We saw some twigs and straw sticking out of the rafters of the tikihut at Harbour Club Villas and Marina. As we went to clean it up, we discovered this pretty little Mourning Dove on its nest of twigs.
The mourning dove is named for the rather haunting and sad cooing sound it makes. When it flies, it’s wings make a whistling sound. They are mostly seed eaters that feed on the ground and here at Harbour Club Villas, we often see them pecking at the gravel under our neem trees.
I couldn’t resist shooing it off the nest so that I could photograph the two eggs. Both parents will build a rather flimsy platform nest usually up high in a tree or a bush. The eggs hatch after 14 days or so and one is laid in the evening and the second one in the morning. Now I didn’t know that both parents care for the little ones. I have noticed another dove hanging around that has been spotted on the roof of the tikihut. I also learned that it’s usually the male that incubates the eggs during the day and the female at night. I don’t know that I can tell the difference between the male and the female.
The mourning dove is 9-13 inches in length and has a wingspan of 15-18 inches. It has a grayish-brown body and quite a long, pointed tail that has a border of white. The dove’s head is small and rounded with a small, thin, black bill. Legs and feet are pink. The wing has black spots and there is a black spot under the eye. The eyes are brown and surrounded by a blue circle of skin. Males and females look alike, but the female is slightly smaller and duller in color.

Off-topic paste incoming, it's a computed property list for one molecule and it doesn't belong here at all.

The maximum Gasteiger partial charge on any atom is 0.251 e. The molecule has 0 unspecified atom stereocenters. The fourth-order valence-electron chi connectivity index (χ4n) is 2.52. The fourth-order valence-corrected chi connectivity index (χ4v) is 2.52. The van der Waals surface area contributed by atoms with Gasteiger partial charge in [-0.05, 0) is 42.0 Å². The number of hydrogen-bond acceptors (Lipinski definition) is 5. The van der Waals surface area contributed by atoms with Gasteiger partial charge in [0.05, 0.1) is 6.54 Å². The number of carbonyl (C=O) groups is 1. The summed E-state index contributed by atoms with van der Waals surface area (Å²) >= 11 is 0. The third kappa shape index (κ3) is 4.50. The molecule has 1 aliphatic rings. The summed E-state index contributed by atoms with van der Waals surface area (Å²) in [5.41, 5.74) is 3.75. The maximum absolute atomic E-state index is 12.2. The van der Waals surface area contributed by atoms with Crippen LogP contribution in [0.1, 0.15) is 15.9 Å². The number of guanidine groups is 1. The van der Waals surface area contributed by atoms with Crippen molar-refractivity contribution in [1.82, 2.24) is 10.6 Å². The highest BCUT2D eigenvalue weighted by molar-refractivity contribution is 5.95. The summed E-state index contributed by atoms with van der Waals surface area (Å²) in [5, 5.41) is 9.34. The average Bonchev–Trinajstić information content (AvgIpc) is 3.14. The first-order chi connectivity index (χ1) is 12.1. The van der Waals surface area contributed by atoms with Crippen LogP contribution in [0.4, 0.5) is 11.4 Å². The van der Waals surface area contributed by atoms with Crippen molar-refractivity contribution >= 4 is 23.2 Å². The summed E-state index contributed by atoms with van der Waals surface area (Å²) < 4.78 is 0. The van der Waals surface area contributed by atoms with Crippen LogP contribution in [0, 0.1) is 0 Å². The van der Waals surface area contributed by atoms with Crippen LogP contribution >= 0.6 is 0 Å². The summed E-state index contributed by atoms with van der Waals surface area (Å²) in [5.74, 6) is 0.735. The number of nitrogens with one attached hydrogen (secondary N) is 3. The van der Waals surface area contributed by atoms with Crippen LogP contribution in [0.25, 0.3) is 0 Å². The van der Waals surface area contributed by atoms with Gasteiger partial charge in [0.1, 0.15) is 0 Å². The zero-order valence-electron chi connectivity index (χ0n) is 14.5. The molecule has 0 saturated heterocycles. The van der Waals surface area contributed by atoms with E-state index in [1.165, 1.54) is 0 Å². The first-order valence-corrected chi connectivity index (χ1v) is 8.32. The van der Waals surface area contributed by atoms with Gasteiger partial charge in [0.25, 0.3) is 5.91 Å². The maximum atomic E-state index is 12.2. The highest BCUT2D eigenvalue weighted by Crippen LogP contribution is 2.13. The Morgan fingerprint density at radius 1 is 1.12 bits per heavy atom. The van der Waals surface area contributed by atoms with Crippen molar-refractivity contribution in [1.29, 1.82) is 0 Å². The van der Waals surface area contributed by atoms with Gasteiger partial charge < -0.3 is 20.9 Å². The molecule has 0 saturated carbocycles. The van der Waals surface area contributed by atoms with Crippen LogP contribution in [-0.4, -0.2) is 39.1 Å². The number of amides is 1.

Both parents will feed the chicks that are also called squabs. They are fed pigeon milk which is a mixture of water, fat, minerals, and protein that the male and female mourning doves produce in their crop. The crop is a sac that is found at the bottom of their esophagus.
In the days to come, I will add more photos as the chicks grow and leave the nest.